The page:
7 Tips for Supporting Your Partner After a Devastating Loss

When Your Partner Has Had a Loss

LGBT grief counseling

It can be hard to know what to say.

It can be heartbreaking watching someone you love suffer through a tragic loss.

The loss can take many forms – a death in the family, the passing of a beloved pet, a career setback, a miscarriage – but the aftermath is fairly universal. Your loved one grieves. Sometimes they grieve HARD.

And, as their partner, it’s not always intuitive to know what you should be doing in that situation, particularly if the person you love seems to be spiraling down deeper into their despair.

You can offer condolences, but what’s your role supposed to be in the grieving process?

Are you supposed to be their cheerleader? Are you supposed to be their drill sergeant?

Should you actually be trying to do ANYTHING during their grieving or do you need to just sit back and let it happen?

But sitting back isn’t always an option, especially if your loved one is having problems with coping with the grief on their own. And, OF COURSE, you want to be doing something constructive. This is someone you love. You want to help.

7 Ways You Can Support Your Partner Through the Stages of Grief

If your partner is struggling to cope with a major loss, here are 7 ways you can support them as they cycle through the stages of grief (and remind them that they’re loved in the process).

1. Commiserate.

This can be a surprisingly difficult thing to do. When your partner starts talking about all of the negative emotions they’re feeling, your instinct will be to jump in and say “Hey, everything is actually GREAT!” But that doesn’t solve anything and it can make your partner feel like you’re not validating what they’re going through.

But there’s a simple solution. Two easy words that make everything better – “That sucks.”

When your partner is grieving, sometimes, they just need you to acknowledge their pain and loss. So you just nod and say “That sucks,” and, at the least, they’ll know that you’re hearing them.

2. Recognize That You Can’t Fix Everything.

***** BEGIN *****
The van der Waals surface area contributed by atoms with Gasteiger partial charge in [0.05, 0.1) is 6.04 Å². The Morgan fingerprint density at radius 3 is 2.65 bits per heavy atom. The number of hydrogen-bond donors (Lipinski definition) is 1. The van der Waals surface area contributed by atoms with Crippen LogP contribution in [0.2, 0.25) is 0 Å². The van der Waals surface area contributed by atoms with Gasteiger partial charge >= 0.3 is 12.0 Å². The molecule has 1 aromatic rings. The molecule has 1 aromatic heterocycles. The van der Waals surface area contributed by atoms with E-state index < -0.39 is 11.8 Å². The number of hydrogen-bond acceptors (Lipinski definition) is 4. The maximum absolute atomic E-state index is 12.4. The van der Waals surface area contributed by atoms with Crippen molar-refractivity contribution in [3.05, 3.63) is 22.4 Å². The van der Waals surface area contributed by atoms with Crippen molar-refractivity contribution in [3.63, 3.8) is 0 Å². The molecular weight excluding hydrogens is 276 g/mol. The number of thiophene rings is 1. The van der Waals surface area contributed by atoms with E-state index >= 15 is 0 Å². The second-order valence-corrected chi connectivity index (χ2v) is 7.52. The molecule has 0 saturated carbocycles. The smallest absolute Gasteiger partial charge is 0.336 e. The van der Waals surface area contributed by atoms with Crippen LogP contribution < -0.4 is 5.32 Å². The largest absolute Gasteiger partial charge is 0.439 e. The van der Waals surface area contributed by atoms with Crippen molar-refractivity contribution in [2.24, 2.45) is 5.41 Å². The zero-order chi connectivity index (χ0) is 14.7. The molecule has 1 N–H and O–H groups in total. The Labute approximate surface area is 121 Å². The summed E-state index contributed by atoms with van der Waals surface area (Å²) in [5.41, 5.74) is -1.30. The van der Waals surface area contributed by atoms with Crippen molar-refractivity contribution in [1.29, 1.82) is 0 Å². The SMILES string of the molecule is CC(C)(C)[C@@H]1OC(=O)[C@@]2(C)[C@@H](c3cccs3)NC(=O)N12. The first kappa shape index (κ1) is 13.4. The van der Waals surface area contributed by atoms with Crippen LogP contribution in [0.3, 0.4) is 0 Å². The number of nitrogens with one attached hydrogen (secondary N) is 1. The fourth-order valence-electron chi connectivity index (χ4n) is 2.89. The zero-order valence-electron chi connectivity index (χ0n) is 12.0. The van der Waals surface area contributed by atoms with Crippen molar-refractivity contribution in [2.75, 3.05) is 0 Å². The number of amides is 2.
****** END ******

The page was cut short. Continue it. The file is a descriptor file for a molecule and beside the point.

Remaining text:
This goes hand-in-hand with #1. Commiserating is important, but it’s also important that you don’t try to project plan your partner to death.

If they’re overcome by pain, it’s not always constructive to say “We can fix this. We can make this better. This is what we can do.”

They just have to live through the bad parts – there’s not normally an easy solution to grief.

While your intentions are admirable, just remember that not everything can be fixed. Occasionally, you just have to endure the bad stuff until the hurt goes away.How you can help your partner with their grief. Tips & counseling.

3. Hold Their Hand.

It’s a simple act, but it can mean so much. Just sit with your partner. Touch them. Hold them. Put their hand in yours.

Let them know that you’re there for them without ever saying a word. Because sometimes they don’t need to hear words.

They just need to feel the warm body of someone who loves them sitting by their side.

4. Run Interference for Them.

Does your girlfriend’s mom stress her out? When her mom calls, tell her that her daughter is already asleep and you chat with her on the phone for an hour.

Does your husband freak out when the front yard is covered with leaves? Rake the leaves before he gets home.

Basically, if your partner is struggling with loss, make it your job to reduce the stress in their lives anyway you can.

You know the things that stress them out. Throw yourself in front of those stress bullets and take a few for the person you love.

5. Ask If They Want to Talk About It.

And, if they say “No,” listen to them.

Check in from time-to-time to see if they feel like talking, but, if they don’t, you should NOT press the issue.

Offer yourself as a sounding board if they need it and, if they don’t need or want it, don’t get offended. It’s about them, not you.

6. Pick Up the Slack.

Your partner needs space to grieve and, when they’re suffering, every minor little everyday detail can feel like an intrusion, like something massively unimportant that’s trying to draw focus away from the pain (and, which, in turn, just makes the pain more painful).

If possible, do whatever you can to reduce the number of things they have to worry about in a day.

Do the laundry, make dinners more often than you normally would, troubleshoot minor household inconveniences without them.

Don’t make a show of it. You’re not looking for a pat on the back for being the best boyfriend/girlfriend ever. You’re trying to make them hurt less. So keep your extra effort on the down low and give your partner more bandwidth to deal with their pain.

You can help your partner with their grief. Portland area counseling.

7. Love Them.

Duh, right? But it means a lot. It means everything.

Just find quiet moments to reaffirm to your partner that you really, truly love them.

It can make a huge difference.

Show them that you love them (and tell them too) and maybe they’ll remember that the world isn’t all pain and misery, which is pretty much the best thing you can do for them in that situation.

You don’t need to go through this alone. I offer LGBT counseling and can help you and your partner through this hard time, make an appointment today.

Article by Tom Burns from Psych Central.